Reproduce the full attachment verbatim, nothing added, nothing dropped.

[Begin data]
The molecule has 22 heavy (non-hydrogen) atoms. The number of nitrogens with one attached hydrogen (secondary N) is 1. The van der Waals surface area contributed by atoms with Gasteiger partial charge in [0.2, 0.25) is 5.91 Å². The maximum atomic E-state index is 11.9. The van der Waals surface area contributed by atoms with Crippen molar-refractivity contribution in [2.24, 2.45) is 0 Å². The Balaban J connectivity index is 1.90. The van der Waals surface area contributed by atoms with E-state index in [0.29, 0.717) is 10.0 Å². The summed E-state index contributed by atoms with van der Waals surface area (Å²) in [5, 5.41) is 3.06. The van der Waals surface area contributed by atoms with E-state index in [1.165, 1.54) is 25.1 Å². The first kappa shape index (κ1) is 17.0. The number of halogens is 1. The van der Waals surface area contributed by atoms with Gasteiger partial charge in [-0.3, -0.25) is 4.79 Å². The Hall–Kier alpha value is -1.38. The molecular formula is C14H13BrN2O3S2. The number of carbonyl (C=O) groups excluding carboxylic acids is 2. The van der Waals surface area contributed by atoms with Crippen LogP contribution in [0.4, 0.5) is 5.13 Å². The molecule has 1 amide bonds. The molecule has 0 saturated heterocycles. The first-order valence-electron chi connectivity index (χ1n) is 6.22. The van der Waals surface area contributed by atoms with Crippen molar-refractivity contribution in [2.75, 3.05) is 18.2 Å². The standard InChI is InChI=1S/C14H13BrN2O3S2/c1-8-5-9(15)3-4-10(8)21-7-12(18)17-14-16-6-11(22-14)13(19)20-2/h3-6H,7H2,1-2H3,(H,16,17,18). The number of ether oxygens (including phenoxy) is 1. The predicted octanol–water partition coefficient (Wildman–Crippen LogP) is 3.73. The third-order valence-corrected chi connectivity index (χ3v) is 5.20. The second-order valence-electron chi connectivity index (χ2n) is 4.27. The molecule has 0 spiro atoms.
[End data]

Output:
The molecule has 22 heavy (non-hydrogen) atoms. The number of nitrogens with one attached hydrogen (secondary N) is 1. The van der Waals surface area contributed by atoms with Gasteiger partial charge in [0.2, 0.25) is 5.91 Å². The maximum atomic E-state index is 11.9. The van der Waals surface area contributed by atoms with Crippen molar-refractivity contribution in [2.24, 2.45) is 0 Å². The Balaban J connectivity index is 1.90. The van der Waals surface area contributed by atoms with E-state index in [0.29, 0.717) is 10.0 Å². The summed E-state index contributed by atoms with van der Waals surface area (Å²) in [5, 5.41) is 3.06. The van der Waals surface area contributed by atoms with E-state index in [1.165, 1.54) is 25.1 Å². The first kappa shape index (κ1) is 17.0. The number of halogens is 1. The van der Waals surface area contributed by atoms with Gasteiger partial charge in [-0.3, -0.25) is 4.79 Å². The Hall–Kier alpha value is -1.38. The molecular formula is C14H13BrN2O3S2. The number of carbonyl (C=O) groups excluding carboxylic acids is 2. The van der Waals surface area contributed by atoms with Crippen LogP contribution in [0.4, 0.5) is 5.13 Å². The molecule has 1 amide bonds. The molecule has 0 saturated heterocycles. The first-order valence-electron chi connectivity index (χ1n) is 6.22. The van der Waals surface area contributed by atoms with Crippen molar-refractivity contribution in [2.75, 3.05) is 18.2 Å². The standard InChI is InChI=1S/C14H13BrN2O3S2/c1-8-5-9(15)3-4-10(8)21-7-12(18)17-14-16-6-11(22-14)13(19)20-2/h3-6H,7H2,1-2H3,(H,16,17,18). The number of ether oxygens (including phenoxy) is 1. The predicted octanol–water partition coefficient (Wildman–Crippen LogP) is 3.73. The third-order valence-corrected chi connectivity index (χ3v) is 5.20. The second-order valence-electron chi connectivity index (χ2n) is 4.27. The molecule has 0 spiro atoms.